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Keep an open mind while traveling, Rick Steves recommends

Travel guru Rick Steves.  |  AP

Travel guru Rick Steves. | AP

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Booking tickets on bullet trains and squeezing his essentials into the smallest possible suitcase are only part of Rick Steves’ preparations for a trip abroad. The acclaimed travel writer and public television producer says he also packs mentally — and in his trademark voice as the friendly authority on how to “enjoy maximum travel thrills per mile, minute and dollar” — Steves suggests you should, too.

For Steves, sightseeing shouldn’t be the sole focus of an overseas adventure. Travelers also should seek to gain a deeper understanding of the people in the places they visit. Before a trip, he studies up on a destination country by reading about its history and watching documentaries about the social and political issues he may encounter.

“If you’re going to Estonia, it’s a shame not to be aware of the Singing Revolution,” Steves said, recommending a documentary by the same name. “The more you know, the more you appreciate.”

Steves’ “back door” brand of touring favors attending church services and sporting events over just checking off all of the popular, postcard-worthy venues. Once embedded in a different culture, Steves says he relishes hanging out with people “who find different truths to be self-evident.” He avoids restaurants that advertise menus in English, honing in on the mom-and-pop spots whose offerings might be handwritten and posted daily.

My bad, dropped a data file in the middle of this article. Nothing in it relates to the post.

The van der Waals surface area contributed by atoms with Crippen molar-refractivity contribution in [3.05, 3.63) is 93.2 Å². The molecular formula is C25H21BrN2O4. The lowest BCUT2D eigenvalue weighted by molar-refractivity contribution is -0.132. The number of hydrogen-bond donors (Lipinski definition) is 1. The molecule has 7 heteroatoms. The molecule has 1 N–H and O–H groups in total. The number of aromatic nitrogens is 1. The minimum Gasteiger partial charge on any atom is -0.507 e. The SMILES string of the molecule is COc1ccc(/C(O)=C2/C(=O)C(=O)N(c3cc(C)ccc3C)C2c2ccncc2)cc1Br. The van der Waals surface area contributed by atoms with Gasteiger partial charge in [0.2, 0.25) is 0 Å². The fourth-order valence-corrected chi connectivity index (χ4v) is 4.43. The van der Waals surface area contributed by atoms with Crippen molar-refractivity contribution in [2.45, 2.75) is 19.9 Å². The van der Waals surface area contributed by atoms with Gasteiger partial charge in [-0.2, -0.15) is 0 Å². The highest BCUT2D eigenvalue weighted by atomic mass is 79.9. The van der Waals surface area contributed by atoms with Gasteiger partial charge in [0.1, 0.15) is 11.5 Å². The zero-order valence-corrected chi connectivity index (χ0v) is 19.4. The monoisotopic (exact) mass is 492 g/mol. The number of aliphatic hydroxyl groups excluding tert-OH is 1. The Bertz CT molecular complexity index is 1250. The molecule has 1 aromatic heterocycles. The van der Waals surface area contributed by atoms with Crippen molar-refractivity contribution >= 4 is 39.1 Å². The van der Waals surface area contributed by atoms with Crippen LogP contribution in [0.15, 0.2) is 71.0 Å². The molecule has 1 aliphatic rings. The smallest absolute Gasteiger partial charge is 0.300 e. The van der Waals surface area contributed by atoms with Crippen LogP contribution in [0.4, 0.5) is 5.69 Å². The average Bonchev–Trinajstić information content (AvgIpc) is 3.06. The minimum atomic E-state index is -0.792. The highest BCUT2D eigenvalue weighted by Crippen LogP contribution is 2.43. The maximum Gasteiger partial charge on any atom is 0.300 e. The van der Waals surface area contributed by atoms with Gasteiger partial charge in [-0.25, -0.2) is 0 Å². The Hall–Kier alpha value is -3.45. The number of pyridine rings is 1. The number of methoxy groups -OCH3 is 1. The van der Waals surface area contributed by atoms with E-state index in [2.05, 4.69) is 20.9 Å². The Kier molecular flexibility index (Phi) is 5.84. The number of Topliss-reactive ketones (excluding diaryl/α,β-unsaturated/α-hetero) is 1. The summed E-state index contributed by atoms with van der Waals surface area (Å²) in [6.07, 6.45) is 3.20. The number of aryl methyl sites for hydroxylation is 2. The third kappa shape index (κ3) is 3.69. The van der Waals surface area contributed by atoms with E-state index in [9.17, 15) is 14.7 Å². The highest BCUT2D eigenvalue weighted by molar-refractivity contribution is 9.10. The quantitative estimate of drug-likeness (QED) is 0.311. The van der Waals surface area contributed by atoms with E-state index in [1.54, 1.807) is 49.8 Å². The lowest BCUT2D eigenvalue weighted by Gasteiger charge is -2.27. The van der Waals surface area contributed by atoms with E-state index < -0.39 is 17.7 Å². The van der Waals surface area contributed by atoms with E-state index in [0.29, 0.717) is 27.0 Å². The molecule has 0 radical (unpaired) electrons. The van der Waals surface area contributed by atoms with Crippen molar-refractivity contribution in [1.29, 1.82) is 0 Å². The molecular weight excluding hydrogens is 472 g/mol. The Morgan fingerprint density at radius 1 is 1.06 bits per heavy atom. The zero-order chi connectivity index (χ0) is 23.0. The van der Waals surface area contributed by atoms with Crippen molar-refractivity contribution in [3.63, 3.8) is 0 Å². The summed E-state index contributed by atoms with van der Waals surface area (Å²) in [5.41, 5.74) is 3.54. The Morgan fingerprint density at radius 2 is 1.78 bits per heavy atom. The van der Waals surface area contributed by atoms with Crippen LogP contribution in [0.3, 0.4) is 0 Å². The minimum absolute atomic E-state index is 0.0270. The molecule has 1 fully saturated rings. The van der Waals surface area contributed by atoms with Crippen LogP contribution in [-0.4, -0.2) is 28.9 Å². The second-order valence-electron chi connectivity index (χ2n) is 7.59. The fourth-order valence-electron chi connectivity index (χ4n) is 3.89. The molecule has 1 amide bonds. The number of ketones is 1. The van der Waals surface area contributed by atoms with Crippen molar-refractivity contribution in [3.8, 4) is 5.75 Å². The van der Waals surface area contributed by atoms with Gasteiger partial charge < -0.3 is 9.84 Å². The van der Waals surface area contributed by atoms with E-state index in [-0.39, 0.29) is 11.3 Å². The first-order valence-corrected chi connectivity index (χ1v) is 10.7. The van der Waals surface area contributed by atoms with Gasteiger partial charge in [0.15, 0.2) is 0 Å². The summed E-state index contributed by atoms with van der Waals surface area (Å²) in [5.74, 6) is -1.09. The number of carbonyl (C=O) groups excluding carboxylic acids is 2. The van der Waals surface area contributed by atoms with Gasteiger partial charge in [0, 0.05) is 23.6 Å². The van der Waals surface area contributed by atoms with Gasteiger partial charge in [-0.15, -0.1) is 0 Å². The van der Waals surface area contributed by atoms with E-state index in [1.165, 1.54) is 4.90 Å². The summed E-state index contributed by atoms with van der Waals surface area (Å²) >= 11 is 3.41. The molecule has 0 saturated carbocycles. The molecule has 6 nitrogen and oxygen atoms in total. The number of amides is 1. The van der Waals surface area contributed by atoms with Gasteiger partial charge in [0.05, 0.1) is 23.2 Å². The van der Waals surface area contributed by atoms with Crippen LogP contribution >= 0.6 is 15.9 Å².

In the increasingly crowd-sourced travel industry, Steves sees his role as the expert curator who has had his boots on the ground for four months out of every year for 30 years, exploring and doggedly updating his advice. From the building of new bridges to the formation of the European Union, much is different and yet much remains the same.

“(The formation of the E.U.) changed the tactics and infrastructure (for travel), but I don’t think it’s changed the flavor,” he said.

The quest to uncover a region’s authentic gems sometimes poses a paradox for Steves, whose influence can have a major impact on the establishments he covers.

“I have to be careful,” he said. “Does it want the tourism? Can it handle the tourism? Ultimately, I am the hired hands of my readers, and it’s my duty to teach them how to travel sustainably and contribute to the economy.”

Most often, Steves says, locals celebrate his arrival and the boost in future visitors that a mention in his guidebooks provides. Steves believes most people don’t want to be stuck in the past, or in the kind of poverty that forces them to carry water jugs on their heads.

Especially since 9/11, Steves’ efforts to banish ethnocentricism have taken on an increasingly ecumenical bent. He published “Travel as a Political Act” in 2009, which includes field reports from Central America, Asia and the Middle East as well as Europe. In the book and his talks on the topic, Steves encourages his audience to get away from their preconceived notions and arrive as eager students. He explains that our self-assured American opinions of what’s right or wrong — from the politics of Putin in Russia to the rules regulating worship in a Muslim mosque — were likely formed out of context. By traveling thoughtfully, we can shed our biases.

“The best souvenir is to take home a broader perspective,” Steves said.

AP



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